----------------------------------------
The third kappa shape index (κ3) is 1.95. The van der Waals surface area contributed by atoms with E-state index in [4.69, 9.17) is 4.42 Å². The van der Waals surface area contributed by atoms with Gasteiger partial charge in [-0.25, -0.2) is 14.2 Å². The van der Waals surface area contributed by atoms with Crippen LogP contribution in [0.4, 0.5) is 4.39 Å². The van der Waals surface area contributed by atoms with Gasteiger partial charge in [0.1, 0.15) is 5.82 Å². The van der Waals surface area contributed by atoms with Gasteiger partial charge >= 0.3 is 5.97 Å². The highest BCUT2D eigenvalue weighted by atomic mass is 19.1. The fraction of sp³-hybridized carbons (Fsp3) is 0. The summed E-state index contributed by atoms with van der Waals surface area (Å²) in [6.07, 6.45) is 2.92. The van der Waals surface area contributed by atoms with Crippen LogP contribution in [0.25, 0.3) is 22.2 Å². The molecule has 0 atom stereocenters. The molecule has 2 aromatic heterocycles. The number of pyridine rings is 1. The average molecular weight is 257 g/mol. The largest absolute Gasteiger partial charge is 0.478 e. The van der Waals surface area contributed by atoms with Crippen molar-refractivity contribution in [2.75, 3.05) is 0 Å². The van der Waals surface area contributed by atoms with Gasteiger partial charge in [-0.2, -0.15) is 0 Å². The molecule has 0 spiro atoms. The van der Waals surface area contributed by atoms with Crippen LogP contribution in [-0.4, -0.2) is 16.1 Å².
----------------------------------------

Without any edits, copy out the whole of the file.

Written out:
The third kappa shape index (κ3) is 1.95. The van der Waals surface area contributed by atoms with E-state index in [4.69, 9.17) is 4.42 Å². The van der Waals surface area contributed by atoms with Gasteiger partial charge in [-0.25, -0.2) is 14.2 Å². The van der Waals surface area contributed by atoms with Crippen LogP contribution in [0.4, 0.5) is 4.39 Å². The van der Waals surface area contributed by atoms with Gasteiger partial charge in [0.1, 0.15) is 5.82 Å². The van der Waals surface area contributed by atoms with Gasteiger partial charge >= 0.3 is 5.97 Å². The highest BCUT2D eigenvalue weighted by atomic mass is 19.1. The fraction of sp³-hybridized carbons (Fsp3) is 0. The summed E-state index contributed by atoms with van der Waals surface area (Å²) in [6.07, 6.45) is 2.92. The van der Waals surface area contributed by atoms with Crippen LogP contribution in [0.25, 0.3) is 22.2 Å². The molecule has 0 atom stereocenters. The molecule has 2 aromatic heterocycles. The number of pyridine rings is 1. The average molecular weight is 257 g/mol. The largest absolute Gasteiger partial charge is 0.478 e. The van der Waals surface area contributed by atoms with Crippen molar-refractivity contribution in [2.75, 3.05) is 0 Å². The van der Waals surface area contributed by atoms with Gasteiger partial charge in [-0.2, -0.15) is 0 Å². The molecule has 0 spiro atoms. The van der Waals surface area contributed by atoms with Crippen LogP contribution in [-0.4, -0.2) is 16.1 Å².